The Courier News from Blytheville, Arkansas on September 14, 1954 · Page 7
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The Courier News from Blytheville, Arkansas · Page 7

Blytheville, Arkansas
Issue Date:
Tuesday, September 14, 1954
Page 7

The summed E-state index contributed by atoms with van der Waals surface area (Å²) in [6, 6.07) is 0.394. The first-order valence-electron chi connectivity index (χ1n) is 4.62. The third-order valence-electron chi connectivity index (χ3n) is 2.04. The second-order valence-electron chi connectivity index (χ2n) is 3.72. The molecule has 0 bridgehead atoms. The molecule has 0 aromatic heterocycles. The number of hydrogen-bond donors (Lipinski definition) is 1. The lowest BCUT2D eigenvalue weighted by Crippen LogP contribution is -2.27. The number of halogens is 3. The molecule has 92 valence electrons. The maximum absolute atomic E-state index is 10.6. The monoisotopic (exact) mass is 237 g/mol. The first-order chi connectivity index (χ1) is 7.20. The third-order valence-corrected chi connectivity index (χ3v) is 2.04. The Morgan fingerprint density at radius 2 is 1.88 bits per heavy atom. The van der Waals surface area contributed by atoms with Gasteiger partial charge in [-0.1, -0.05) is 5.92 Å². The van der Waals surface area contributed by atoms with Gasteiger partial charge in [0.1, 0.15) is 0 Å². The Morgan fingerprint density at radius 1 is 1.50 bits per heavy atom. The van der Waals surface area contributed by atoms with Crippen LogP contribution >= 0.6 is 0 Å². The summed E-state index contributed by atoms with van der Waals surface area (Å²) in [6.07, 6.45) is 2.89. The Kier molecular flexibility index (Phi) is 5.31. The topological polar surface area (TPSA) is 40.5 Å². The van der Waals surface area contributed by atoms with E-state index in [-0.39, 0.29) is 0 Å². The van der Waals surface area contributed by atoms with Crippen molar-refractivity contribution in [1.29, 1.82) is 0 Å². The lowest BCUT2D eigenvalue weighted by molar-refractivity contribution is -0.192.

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TUESDAY, SEPTEMBER, 14, 1954 BLYTREVTLLE (ARK.) COURIER NEWS SEVEN Opportunity Knocks Last Time for Braves GIANT LIFTER Baseball Standings By THE ASSOCIATED PRESS AMERICAN LEAGUE W L Pet. GB Cleveland 104 40 .722 New York 95 48 .664 8y 2 Chicago 91 54 .628 13% Detroit 64 79 .448 39 V 2 Boston 63 79 .444 40 Washington ... 61 82 .427 42V a Baltimore 48-96 .333 56 Philadelphia ... 48 96 .333 56 Today's Gamei Washington at Cleveland (N New York at Detroit Philadelphia at Chicago (N) Boston at Baltimore (N) No games scheduled yesterday. NATIONAL LEAGUE W L Pet GB New York 89 53 .627 Brooklyn 86 57 .601 3&Milwaukee 84 57 .596 4% Cincinnati «fi 74 .483 20y 2 Philadelphia ... 68 74 .479 21 St. Louis 65 77 .458 24 Chicago 59 85 .410 31 Pittsburgh 50 93 .350 39 & Today's Games Cincinnati at Brooklyn (N) Milwaukee at New York (N) St. Louis at .Philadelphia (N) Chicago at Pittsburgh (2) Monday's Results New York 1, St. Louis 0 Pittsburgh 6, Cincinnati 5 Milwaukee 8, Philadelphia 4 MINOR LEAGUE BASEBALL Southern Association Atlanta 3, Memphis 2 (Atlanta •wins best-of-7 semifinal series 42 New Orleans 6, Birmingham 2 (New Orleans wins best-of-7 semifinal series 4-2) Pirett Defeats Roberts, Keeps Mat Crown Ray Pirett retained his southern junior heavyweight wrestling crown last night but it took a whirlwind finish and action of a National Wrestling Alliance representative to do it. Pirett, the tall muscular Frenchman, defeated challenger Red Roberts in a championship bout that highlighted the American Legion's wrestling program at Memorial Auditorium last night. Roberts, however, gave the champion all he wanted and had the bout won until Herb Langston of Dyersburg, Term., who represented the NWA stepped in and reversed Ref~ ree Virgil Hatfield's decision. With the falls standing at one apiece. Roberts beat Pirett into submission after 11 minutes in the third fall. After a series "of body slams, Roberts fell on Pirett with a body press and Refree Hatfield counted him out. But Hatfield didn't see Pirett drape his legs over the lower strand of ropes. Langston jumped quickly into the ring and nullified Hatfield's decision on grounds that Pirett was out of the ropes. The enraged Roberts jumped at Pirett but the six - foot plus champion had had time to recuperate and he flattened the onrushing Roberts and pinned him. Hatfield counted him out and awarded the decision to Pirett. Roberts . held the upperhand all the way and at times made the champ look like a chump. He won the first fall after 17 wild minutes with a neck itretcher. But Pirett rallied in the second round after a near defeat to pin Robert* after a series of flying marea. It was the first time a NWA championship match has been held here and a near capacity crowd was on hand to witness it. In a preliminary bout Don Fields defeated Red Byrd. Milwaukee, Giants Open Vital Series By BEN PHLEGAE Associated Press Sports Writer Opportunity knocks tonight for the last time for the Milwaukee Braves. The injury-riddled third-place club limps into the Polo Grounds for its last three games with the league-leading New York Giants, knowing that it's win or else. There will be no more chances if the Braves blow any one of these. The New York experts to a man doubt Milwaukee has enough momentum left from its great late season surge to sweep by the Giants now. New York holds a four-game edge over both second-place Brooklyn and the Braves in the vital "games lost" column. By now this column tells the story more accurately than do "games behind" figures since the contenders each have played a different number of games. The Giants would have to lose 4 of their remaining 12 contests to be caught by either team and would need to drop 5 to be passed. Even if the Braves and Dodgers won everything from now until the end of the season. The Giants' front office flaunted its confidence by opening public sale of world series tickets today, although the club has three games left with Brooklyn' as well as the current set with Milwaukee. The Braves move into New York after winning two out of three in Philadelphia. They took last night's game 7-4. The Giants edged the* Cardinals 1-0 in an afternoon contest and Brooklyn wasn't scheduled. Pittsburgh shaded Cincinnati 6-5 in the only other major league action. First baseman Joe Adcock and outfielder Hank Aaron definitely are out of the New York series. Two other Milwaukee regulars, third baseman Eddie Mathews and pitcher Gene Conley have been below par physically. Adcock suffered a ruptured blood vessel in his wrist when he was hit by a pitch in Brooklyn Saturday. Aaron broke his leg a week ago. Mathews has a bum ankle and Conley, due to start tonight, is recovering from a bad back. Catcher Del Crandall moved into the cleanup spot at Philadelphia last night and delivered three hits, two of them doubles, in five trips. Ahead by only one run, the Braves .wrapped it up with four tallies in the • eighth. Crandall opened with a double and was safe when Curt Simmons' throw to third on Andy Pafko's sacrifice was late. Simmons then walked Johnny Logan, hit Jack Dittmer and walked Roy Smalley for two runs. Steve Ridzik came in to get pitcher Dave Jolly on strikes but Bill Bruton singled over second and two more runs came in. Johnny Antonelli was in superb form with his five-hit shutout of the Cardinals. All of the hits' against him. were. singles and he retired 14 men in order until Stan Musial walked in the ninth. The • Giants couldn't do much against rookie Gordon Jones but the one run they put together in the ninth on a double b,, Willie Mays and a single by Dusty Rhodes was enough. UNO TO r ED HIM, MlT LEFT ASM I* GIAHT& FLAG- Ends Major Problem In Razorback Camp By BAT STEPHENS FAYETTEVILLE, Ark. (AP) — Any success enjoyed by Arkansas Razorbacks this fall rests to a great extent with their ends. That's the major reason behind the general feeling that once more the ax hangs low over the Porkers. CHICAGO (£")—Marty Marion, former manager of the St. Louis Cardinals and Browns .appears to be top choice to succeed Paul Richards as manager • of the Chicago White Sox if and when Paul decides to go with the Baltimore Orioles. The one-time star shortstop of the Cardinals currently is in direct line of ascension to the throne as Richards' No. 1 assistant and coach of the Sox. Richards has been unable to reach an agreement on a new Sox contract, and reportedly has committed himself to the dual job of building a winning club for the Orioles as field And general manager. In speculation over Richards' successor, the names of Phil Cavaretta, Charley Dressen and George Kell. also have been mentioned. Without a pair of capable ends, Coach Bowden Wyatt's single wing attack is certain to find slow going. So far, the practice sessions, have failed to uncover any wing men of the caliber usually employed by Southwest Conference members. There are only eight ends in the Porker camp, and just four of them are likely to see action this fall. The most glaring weakness at the positions is the result of inexperience. However, it's unlikely uisit even more playing time will produce from among the current crop an adequate replacement for Floyd Sagely, last year's all-conference end. Wyatt probably will open the season with Walt Matthews and Jerry McFadden in the starting rolls at ends. Both were squadmen on last year's varsity but neither saw much duty. McFaddan's major drawback is lack of speed. He also hasn't shown well as a pass receiver. There's a possibility that he will be replaced before the season's end by Bo Baker who played with the ; Arkansas freshmen in 1951 before entering military service. Baker, stands six, two and weights 190, is described by Wyatt as a "pleasant surprise." The Searcy product sat out spring practice with injuries, but he has shown great improvement this fall. Baker is faster and heavier than McFaddan. Third in the running for the strong side end position is Francis Mazzanti, a 190-pound junior showed at Arkansas unsolicited and won his scholorship on the practice field. Now, he .is probably the best end on the squad. A 181-pound junior, Matthews does everything well and plugs hard to improve. He won the starting nod at weak-side end on his pass-catching ability. Strong competition for Matthews will be provided by Olan Burns a 185-pound sophomore from Van Buren. Burns, he stands six foot two inches had demonstrated adequate ability as a pass receiver and is an especially talented defensive player. The third man at weak-side end is Ted Souter, another sophomore who hasn't played up to par on defense. $$$ SAVE $$$ SEE ALVIN Before you buy new furniture-;—Before you buy used furniture—Before you sell your used furniture for cash —For liberal allowance on trade-ins .. . You Will Be Glad You Did ! ! ALVIN HARDY FURNITURE CO. 113 E. Main St. Blytheville, Ark. Phone POpIar 2-2302 OLDEST DEALERS OF AERO CYANAMID DEFOLIANT IN NORTHEAST ARKANSAS AND SOUTHEAST MISSOURI. We have the knowhow through our 9 years experience to provide the advice and technical assistance to secure proper defoliation. We solicit dealers inquiries. COMPLETE STOCKS OF LIQUID DEFOLIANTS ALSO AVAILABLE The PAUL D.FOSTER o Phone PO 3-3418 Blytheville Warehouse Highway 61 North In Southwest Conference— Baylor Bears' Stock Raised By Flock of Promising Sophs WACO, Tex. (AP) — That different look on the Baylor University football team fc caused by the presence of a flock of highly promising sophomores. The 1954 Golden Bears, picked to finish behind Texas and Rice in the coming Souib- west Conference football race, are striving for more depth and defense. ^ Bears. Taylor is built along th« same If some of their highly promising sophomores come through, the Bruins will add depth and defense to their perennially potent offense. Then they could become a contender. A stouter defense and presence of six or eight more solid performers probably would have changed Baylor's 7-3 record last season into a 9-1. As it was, the lightly manned Bears — with terrific offensive punch — lost only to co-champion Texas and Rice inside their own league and brought the conference added recognition with intersectional victories over California, Miami and Vanderbilt. Coach George Sauer points out that at least three of the sophs are so good they already are rated even with the lettered candidates at quarterback, fuPback and center. Traylor, Saagre Good Doyle Traylor, the fabulous little passer from Temple, is breathing down the neck of senior Billy Hooper, who has looked good in early drills. Roarin' Reuben Saage packs such tremendous power at the fullback slot that speedy letterman Weldon Holley is wondering whether he or the rock'em-sock'em soph will open against University of Houston here Saturday. And at center. Bill Glass, who carries 220 pounds on his rugged 6-foot, 4-inch frame, has made a better football player out of Jimmy Taylor, who manned that spot 95 lines as Glass. Other highly promising sophomores include halfbacks Del Shofner, speedster from Center; Ronnie Guess, a Traylor backfield mate in high school; Bobby Morris of Seymour; versatile Dick Baker of Birmingham, La., and Bobby Jone a fine passer from Hearne. Ail-American Candidate Guards Dan Miller of Port Neches, Tex.;. Dugan Pearce of El Paso and Willie Froebel of Bellville, Tex.; tackle Bill Parsley of Conroe; ends George Stinson of Hamilton, Tex., and Tony De Grazier of Dallas are sophomore linemen showing up well in the early fall scrimmages. Baylor has an all-America candidate in the big, fast and powerful James Ray Smith and a pair of nifty pass-catching ends in Charley Smith and James Amyet The Smit boys are Baylor captains. The Bears' top scorer for the past two years is back. He's L. G. Dupre, the colorful climax runner who hopes to make his senior season the best one. Allen Jones, shifted from fullback to halfback, and Hooper and Holly are other backfield lettermen. All told, there are 11 Bear lettermen, but the big news in the Baylor camp has been the showing of the sophs. Army Diamond Event Begins IT. CARSON, Colo. fc?5—Cham- pions of the 2nd and 3rd Army areas bolted to, easy victories and Ft. Leonard Wood, Mo., slipped by Ft. Dix% N. J., 3-2, in the first round of the all-army baseball tournament last night. Second Army's Ft. Lee, Va., surprised defending champion Ft. Belvoir, Va., 14-7, and Ft. Jackson, S. C, wrecked Ft. Sill. Okla., 18-1. Games today and tonight pit FL Belvoir vs. Ft. Dix in the losers* bracket, Ft. Wood vs. Ft. Lee and Ft. Jackson vs. Ft. Ord, Calif„• 6th,' Army titlist which drew a bye in. the opening round. The winner of the double elimination meet will represent the Army in the inter-service championships here later this month. 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Next year—and the next—you'll see many imitations of the Oldsmobile you can own today. Get the facts and figures . . . y^, too, will make this car yours/ IV1 SII YOUR NIARIST OLDSMO1ILI OIALIR HORNER-WILSON MOTOR CO. 309 E. MAIN Phone 2-2056 DON'T MISS OLDSMOIIU'S "SEPTEMBER SPECTACULAR" IN COLOR ANP (LACK AND WHITE • NtC-TV • SAT., SEPT. 23 "LET'S RECAPP ONE" BURNETT'S ROYAL TIRE SERVICE South Highway 61 Phone 3-8662 Formerly McCaul'i Tirt $tor« ROW ULLUJ